Molly joined Via in 2007 as an administrative member of Via West Campus, still known then as Camp Costanoan. In 2014, she moved to the Advancement team and grew into her current role. "Via is just amazing," says Molly. "It feels like I am a part of a family, and I truly value everyone here and the families that we serve."

Leslie Davis, the VP of Advancement and Sales, says that "from the first day that I started at Via, Molly has proven herself to be one of the most valuable people that I have ever had the pleasure of knowing and working with."

Molly works remotely for Via from Colorado, and she loves spending time with her husband, her 3-year old son, and her dog.


Our iPad is so helpful for our son who is on the autism spectrum, but we have a hard time pulling him off of it sometimes. Do you have any tips for metering screen time?- Jane T.
Answered by Sandy Keefe, MSN, RN, Manager of Research and Grants, Via Services

After 27 years of special needs parenting, I often catch myself saying words I never thought would come out of my mouth. Years of physical therapy made my daughter Allie a great walker, but from time to time I ask, "Can't you just sit still for a minute while I finish?" And hundreds of hours of speech services have helped her express herself to the world, yet I find myself imploring, "Hush just for give minutes, please!" Ironically, the same situation occurs with screen time: we worked so hard to learn finger isolation, cause and effect, and technology, but now, screen time is an ongoing struggle both for my daughter with Down syndrome and my 12-year-old grandson with learning disabilities.

Through trial and error, we've developed some strategies that keep discord to a minimum:

  • Screen time is earned when they complete their assigned work. For 27-year-old Allie, that's making dinner and doing housework from a written checklist each day after her adult community-based program. Logan earns his screen time in a 1:1 match with reading: 30 minutes of reading gives him a half hour of screen time.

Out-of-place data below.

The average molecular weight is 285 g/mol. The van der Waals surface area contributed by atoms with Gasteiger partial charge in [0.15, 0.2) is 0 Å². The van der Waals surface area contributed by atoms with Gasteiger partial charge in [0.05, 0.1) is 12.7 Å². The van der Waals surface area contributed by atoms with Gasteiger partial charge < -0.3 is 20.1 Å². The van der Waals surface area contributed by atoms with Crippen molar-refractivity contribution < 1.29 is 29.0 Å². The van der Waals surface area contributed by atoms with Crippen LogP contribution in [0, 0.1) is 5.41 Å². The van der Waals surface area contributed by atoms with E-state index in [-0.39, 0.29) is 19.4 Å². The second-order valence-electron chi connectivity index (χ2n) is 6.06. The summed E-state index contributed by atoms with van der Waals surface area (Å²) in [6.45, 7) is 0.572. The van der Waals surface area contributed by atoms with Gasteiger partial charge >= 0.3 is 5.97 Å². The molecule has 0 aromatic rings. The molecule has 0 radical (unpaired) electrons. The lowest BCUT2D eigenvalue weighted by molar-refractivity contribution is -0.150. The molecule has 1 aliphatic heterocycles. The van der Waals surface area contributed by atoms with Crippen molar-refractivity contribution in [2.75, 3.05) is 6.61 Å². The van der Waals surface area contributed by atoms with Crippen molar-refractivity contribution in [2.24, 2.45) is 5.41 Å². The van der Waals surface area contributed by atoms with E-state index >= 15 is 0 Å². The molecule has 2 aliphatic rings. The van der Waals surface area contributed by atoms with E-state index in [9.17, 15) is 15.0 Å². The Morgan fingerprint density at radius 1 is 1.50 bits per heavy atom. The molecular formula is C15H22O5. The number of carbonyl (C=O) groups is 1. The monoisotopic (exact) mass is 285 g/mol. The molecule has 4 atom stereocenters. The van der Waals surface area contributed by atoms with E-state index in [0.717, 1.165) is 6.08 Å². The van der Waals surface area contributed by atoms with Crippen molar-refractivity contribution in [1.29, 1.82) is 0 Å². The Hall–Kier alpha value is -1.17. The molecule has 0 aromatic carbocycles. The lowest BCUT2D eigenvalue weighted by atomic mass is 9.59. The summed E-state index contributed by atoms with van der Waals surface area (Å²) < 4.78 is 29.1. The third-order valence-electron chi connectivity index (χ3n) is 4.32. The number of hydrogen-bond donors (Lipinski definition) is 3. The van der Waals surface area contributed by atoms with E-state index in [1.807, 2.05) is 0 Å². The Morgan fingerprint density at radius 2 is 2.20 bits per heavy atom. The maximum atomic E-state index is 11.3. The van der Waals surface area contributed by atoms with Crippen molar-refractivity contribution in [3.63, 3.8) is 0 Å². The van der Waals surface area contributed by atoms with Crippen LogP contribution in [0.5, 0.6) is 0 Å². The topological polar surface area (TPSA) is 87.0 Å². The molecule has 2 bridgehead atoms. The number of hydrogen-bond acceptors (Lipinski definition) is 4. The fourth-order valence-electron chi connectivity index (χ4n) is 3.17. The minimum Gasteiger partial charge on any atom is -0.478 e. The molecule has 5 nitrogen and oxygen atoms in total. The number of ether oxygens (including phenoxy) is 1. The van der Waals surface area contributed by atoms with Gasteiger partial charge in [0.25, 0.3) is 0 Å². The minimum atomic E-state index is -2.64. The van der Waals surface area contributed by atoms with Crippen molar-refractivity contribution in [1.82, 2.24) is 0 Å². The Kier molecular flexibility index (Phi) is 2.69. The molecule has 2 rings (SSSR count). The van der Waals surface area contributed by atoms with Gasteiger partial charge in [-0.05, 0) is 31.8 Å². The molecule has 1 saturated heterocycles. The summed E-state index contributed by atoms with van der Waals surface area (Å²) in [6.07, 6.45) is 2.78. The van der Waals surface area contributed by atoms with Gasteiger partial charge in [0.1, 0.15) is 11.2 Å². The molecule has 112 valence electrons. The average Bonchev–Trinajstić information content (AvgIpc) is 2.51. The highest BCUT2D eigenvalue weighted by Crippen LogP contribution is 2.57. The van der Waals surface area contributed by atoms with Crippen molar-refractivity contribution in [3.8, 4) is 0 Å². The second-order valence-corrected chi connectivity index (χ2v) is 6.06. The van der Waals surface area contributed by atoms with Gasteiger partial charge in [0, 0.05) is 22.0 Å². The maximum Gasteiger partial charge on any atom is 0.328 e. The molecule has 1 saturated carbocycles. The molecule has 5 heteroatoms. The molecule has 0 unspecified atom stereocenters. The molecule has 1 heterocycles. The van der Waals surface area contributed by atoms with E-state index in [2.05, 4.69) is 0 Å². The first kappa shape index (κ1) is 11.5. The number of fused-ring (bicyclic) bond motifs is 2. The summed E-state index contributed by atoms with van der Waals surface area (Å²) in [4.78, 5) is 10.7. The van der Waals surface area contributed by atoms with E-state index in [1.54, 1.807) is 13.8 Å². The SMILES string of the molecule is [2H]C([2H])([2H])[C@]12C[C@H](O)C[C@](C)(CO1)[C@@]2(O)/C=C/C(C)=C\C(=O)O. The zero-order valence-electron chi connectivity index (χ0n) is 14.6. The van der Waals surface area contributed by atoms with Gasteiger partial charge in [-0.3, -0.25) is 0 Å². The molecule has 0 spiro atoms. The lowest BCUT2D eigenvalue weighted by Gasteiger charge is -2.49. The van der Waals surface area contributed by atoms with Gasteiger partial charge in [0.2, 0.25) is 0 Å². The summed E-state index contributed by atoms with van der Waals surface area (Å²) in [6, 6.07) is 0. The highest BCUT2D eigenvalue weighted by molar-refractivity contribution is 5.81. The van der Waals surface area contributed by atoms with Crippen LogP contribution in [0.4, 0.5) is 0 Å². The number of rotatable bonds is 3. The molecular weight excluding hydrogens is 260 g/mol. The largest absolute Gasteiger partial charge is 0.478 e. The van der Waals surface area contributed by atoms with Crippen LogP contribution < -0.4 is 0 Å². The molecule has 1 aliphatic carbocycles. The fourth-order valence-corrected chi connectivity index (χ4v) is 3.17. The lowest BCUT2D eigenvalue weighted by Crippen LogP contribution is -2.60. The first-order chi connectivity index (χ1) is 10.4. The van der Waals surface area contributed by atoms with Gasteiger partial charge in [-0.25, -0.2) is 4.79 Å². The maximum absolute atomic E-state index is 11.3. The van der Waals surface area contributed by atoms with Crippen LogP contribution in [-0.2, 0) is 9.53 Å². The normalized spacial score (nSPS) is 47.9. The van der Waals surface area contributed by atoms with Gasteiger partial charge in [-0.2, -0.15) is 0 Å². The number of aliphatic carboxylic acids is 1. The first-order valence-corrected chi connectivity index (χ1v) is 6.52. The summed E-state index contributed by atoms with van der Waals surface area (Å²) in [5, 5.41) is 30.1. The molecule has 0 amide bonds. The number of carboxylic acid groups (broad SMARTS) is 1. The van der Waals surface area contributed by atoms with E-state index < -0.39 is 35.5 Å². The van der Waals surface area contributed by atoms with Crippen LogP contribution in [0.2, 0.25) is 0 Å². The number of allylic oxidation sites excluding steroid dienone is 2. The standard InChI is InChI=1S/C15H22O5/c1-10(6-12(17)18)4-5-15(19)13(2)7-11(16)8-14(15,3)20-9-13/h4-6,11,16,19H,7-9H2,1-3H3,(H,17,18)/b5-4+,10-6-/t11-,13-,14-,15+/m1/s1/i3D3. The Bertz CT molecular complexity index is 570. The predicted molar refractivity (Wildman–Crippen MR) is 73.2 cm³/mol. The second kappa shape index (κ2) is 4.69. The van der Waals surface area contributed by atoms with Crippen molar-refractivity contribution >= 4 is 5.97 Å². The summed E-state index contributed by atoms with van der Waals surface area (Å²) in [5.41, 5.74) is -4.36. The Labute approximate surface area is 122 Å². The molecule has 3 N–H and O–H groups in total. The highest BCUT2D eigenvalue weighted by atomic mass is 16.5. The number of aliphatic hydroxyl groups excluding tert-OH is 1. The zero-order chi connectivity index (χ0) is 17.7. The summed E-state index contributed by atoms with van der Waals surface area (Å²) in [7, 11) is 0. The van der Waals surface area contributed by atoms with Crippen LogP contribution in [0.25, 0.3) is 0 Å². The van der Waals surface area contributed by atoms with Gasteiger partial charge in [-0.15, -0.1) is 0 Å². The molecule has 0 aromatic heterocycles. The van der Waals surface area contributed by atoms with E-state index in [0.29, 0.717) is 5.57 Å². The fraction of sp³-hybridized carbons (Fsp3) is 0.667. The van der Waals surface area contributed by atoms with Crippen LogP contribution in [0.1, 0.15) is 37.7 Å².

• Since their iPads and iPhones have built-in timers, we use that feature to announce when time is up. The alarm going off is the "bad guy" instead of me. When Allie was younger and more visual, we used a large clock-timer for the same result.
  • When one of them is sick at home, they have more screen time BUT short intervals on the machines are interspersed with activities such as reading, art projects, or watching previously-recorded educational programs on television.
  • They also earn longer screen time on long trips (for my sanity as much as for their sake) and on weekends and holidays. However, the 1:1 rule for reading is still in play for Logan, which sneaks in extra learning.

I have 2 children with special needs. My oldest had so many issues that I never anticipated triggered by puberty. Now that my second is near his teen years, I'm wondering if you have any advice on how to deal with some of the things that come with being a teenager. - Patrick M.
Answered by Jennifer Jung, MS, Associate Director of Via West/Altitude

When teens are going through hormonal changes in their life, their equilibrium is thrown off and sometimes things that might have worked in the past might not work at the moment. Staying calm during these times for your teen helps them imitate regulating their actions and emotions if they observe others being calm. Being proactive is important in order to avoid a behavior from occurring and using the antecedent strategies consistently can decrease behaviors in the future. Here are a few tips for dealing with hormonal behaviors for teens with special needs:

  • Environmental arrangement: remove distractions from area, block escape routes, etc.
  • Schedule/routine: provide structure for the day, activity, week, etc.
  • Structured time: give a specific time for them to engage in "personal time" if needed
  • Offer choices: give them choices to feel in control of the situation
  • Change the way instruction is provided: use neutral wording instead of demands
  • Provide sensory stimuli to serve same function as the interfering behavior: allows them to engage in an appropriate behavior that serves the same function but not engaging in the unwanted behavior
  • Priming: giving a heads up for changes or upcoming events
  • Premack's principle: first, then statements so they have an idea of what is happening soon
  • Transitional cues: using timers or vocal warnings that a change to another activity will occur soon